Grant will let 3 schools track progress, use plan as
by Steve Pardo, The Detroit News, October 6, 2002
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Educators at the Charyl Stockwell Academy charter school
emphasize improving a student's character by teaching that
their choices have repercussions.
The school, along with two other charter schools in Michigan
with character strategies, will measure the achievement of
their students and eventually showcase their programs to the
rest of the nation.
A federal grant totaling $1.6 million over four years and
shared by the three schools will allow them to do this.
The other schools to share the grant awarded by the U.S.
Department of Education are the Livingston Technical Academy
in Howell and Grand Traverse Academy in Traverse City.
The grant is part of $25 million divided up among schools in
at least five states.
All three Michigan schools are part of the Smart Schools
Management Inc. organization created in 1996 by Brighton
resident Chuck Stockwell and Dr. Steven Ingersoll, a
The grant will allow the schools, working together, to measure
and track the learning and development of students.
Results of the four-year study could have national
implications. If the results show strong academic achievement
and low rates of disciplinary problems, the federal government
could move to implement the teaching methods in other schools
in the nation.
"It's an opportunity for us to take the ideas that we've been
working on for the last six years and teach it to the regular
school system," Stockwell said.
The grant comes from money created by the No Child Left Behind
The legislation, signed into law Jan. 8, 2001, by President
Bush, centers on four education reform principles: stronger
accountability for results, increased flexibility and local
control, expanded options for parents and an emphasis on
teaching methods that have been proven to work.
The schools will start by developing an educational model and
training their educators so the results of the program can be
measured according to federal standards.
While the grant is in effect, the schools will work with
Central Michigan University's department of education, which
will monitor the progress of students.
All three schools use an educational theory that stresses
individual responsibility and how it relates to the classroom
and relationships. In the Stockwell Academy, for example,
students don't move up in grades until they show a mastery in
the subjects. So the school has multiage classrooms with
students as young as 5 or as old as 9.
"The school system in the U.S. is designed so that
kindergarten is age 5, first grade is age 6 and so on," said
Diane Vance, principal of the Stockwell Academy.
"Yet we know children grow at different rates -- they grow
physically, emotionally and academically at different rates."
Following academic rules set by the state, students progress
at their own pace. A student is considered to have mastered a
lesson when he or she gets at least 80 percent of ot test
"All the kids in the school have the potential to move up at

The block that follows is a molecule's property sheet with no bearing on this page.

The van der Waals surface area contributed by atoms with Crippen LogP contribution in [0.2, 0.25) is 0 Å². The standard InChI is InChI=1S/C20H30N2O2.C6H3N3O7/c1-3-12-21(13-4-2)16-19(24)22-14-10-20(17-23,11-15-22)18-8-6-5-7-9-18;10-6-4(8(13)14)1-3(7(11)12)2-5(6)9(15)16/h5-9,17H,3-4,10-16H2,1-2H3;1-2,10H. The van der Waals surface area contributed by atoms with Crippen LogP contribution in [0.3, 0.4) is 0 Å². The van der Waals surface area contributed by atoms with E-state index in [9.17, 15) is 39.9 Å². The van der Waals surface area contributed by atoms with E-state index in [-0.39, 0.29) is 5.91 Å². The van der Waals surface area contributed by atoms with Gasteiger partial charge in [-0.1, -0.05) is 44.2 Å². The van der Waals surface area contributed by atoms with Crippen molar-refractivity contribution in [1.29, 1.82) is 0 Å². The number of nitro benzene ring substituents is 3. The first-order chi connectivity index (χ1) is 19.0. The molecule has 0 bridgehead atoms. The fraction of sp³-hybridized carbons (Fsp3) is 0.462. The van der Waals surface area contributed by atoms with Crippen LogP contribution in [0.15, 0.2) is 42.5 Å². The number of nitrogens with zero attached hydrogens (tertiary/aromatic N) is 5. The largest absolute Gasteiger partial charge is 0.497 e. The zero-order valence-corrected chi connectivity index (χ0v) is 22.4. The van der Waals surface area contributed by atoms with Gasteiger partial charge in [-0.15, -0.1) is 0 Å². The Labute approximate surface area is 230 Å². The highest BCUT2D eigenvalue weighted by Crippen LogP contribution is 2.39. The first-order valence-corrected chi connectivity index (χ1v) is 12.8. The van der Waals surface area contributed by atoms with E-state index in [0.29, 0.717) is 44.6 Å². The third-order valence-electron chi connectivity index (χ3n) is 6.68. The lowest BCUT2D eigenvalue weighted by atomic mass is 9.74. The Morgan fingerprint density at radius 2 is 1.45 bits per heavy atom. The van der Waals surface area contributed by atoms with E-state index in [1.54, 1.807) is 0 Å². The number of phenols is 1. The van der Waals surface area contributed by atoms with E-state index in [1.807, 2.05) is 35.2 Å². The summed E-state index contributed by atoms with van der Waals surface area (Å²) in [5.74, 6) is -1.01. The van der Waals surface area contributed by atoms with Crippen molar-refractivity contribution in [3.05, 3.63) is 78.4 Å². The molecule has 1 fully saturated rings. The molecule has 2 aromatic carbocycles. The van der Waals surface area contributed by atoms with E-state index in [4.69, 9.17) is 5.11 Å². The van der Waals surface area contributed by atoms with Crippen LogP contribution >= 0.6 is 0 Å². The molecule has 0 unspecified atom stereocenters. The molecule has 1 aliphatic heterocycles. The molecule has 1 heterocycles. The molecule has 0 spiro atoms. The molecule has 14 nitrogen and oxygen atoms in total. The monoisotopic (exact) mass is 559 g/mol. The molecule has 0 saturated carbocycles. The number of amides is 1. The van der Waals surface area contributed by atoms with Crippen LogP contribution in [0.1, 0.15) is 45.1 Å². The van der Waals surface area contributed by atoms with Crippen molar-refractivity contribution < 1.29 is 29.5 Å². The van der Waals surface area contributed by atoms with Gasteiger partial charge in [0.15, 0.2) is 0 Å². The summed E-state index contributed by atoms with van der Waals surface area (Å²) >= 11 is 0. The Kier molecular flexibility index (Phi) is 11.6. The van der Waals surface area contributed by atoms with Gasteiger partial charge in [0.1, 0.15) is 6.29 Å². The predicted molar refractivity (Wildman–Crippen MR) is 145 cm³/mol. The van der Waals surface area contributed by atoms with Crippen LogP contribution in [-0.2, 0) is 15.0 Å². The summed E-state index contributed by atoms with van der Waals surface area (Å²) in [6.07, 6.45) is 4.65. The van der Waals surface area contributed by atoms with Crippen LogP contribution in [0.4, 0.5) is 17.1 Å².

the end of a 10-week term if they master the curriculum,"
All three schools focus on educational principles created by
Dr. William Glasser, who teaches that a person's most basic
needs are for love and understanding.
The philosophy stresses management without coercion and works
to show students that choices they male have consequences that
"What we're trying to do is teach the kind of values that
reduce what leads to violence and disruption," Stockwell said.
Kaye Mentley, the principal of Grand Traverse Academy, said
the integration of personal responsibility with lesson plans
is a goal of the educators.
"We want children to learn about work ethics when they're
working on economics," Mentley said. "We want them to learn
trustworthiness when learning about historical figures."
All three Michigan schools are operated by Smart Schools Inc.,
which runs after-school remediation centers in Brighton,
Northville, Grandville, Battle Creek and Midland. The schools
all boast high parental involvement and student-teacher ratios
of about 12-1.
For Highland Township resident Christine Murray, the Stockwell
Academy has been a perfect fit for her two daughters,
Alexandria, 10, and Victoria Slack, 7.
"We really like the close- knit, loving family atmosphere,"
Murray said. "We really like the philosophy to give kids
choices and hold them accountable for their choices.
"One of the biggest things for me is that the school has set
up a partnership between the parents and the teachers and
administrators. I didn't feel that or see that in other
The schools and the grant are drawing kudos from local
"Educators and parents across America are looking for ways to
make classrooms more learning focused," said U.S. Rep. Mike
"Congratulations to these academies as they come together to
pool resources and expertise in an effort to create classrooms
that teach children to practice good study habits and better
The schools will be aided by Larry Lezotte, a Michigan State
University researcher and other professionals.
"It is exciting to see an idea initiated here in Livingston
County that could touch the nation for generations to come,"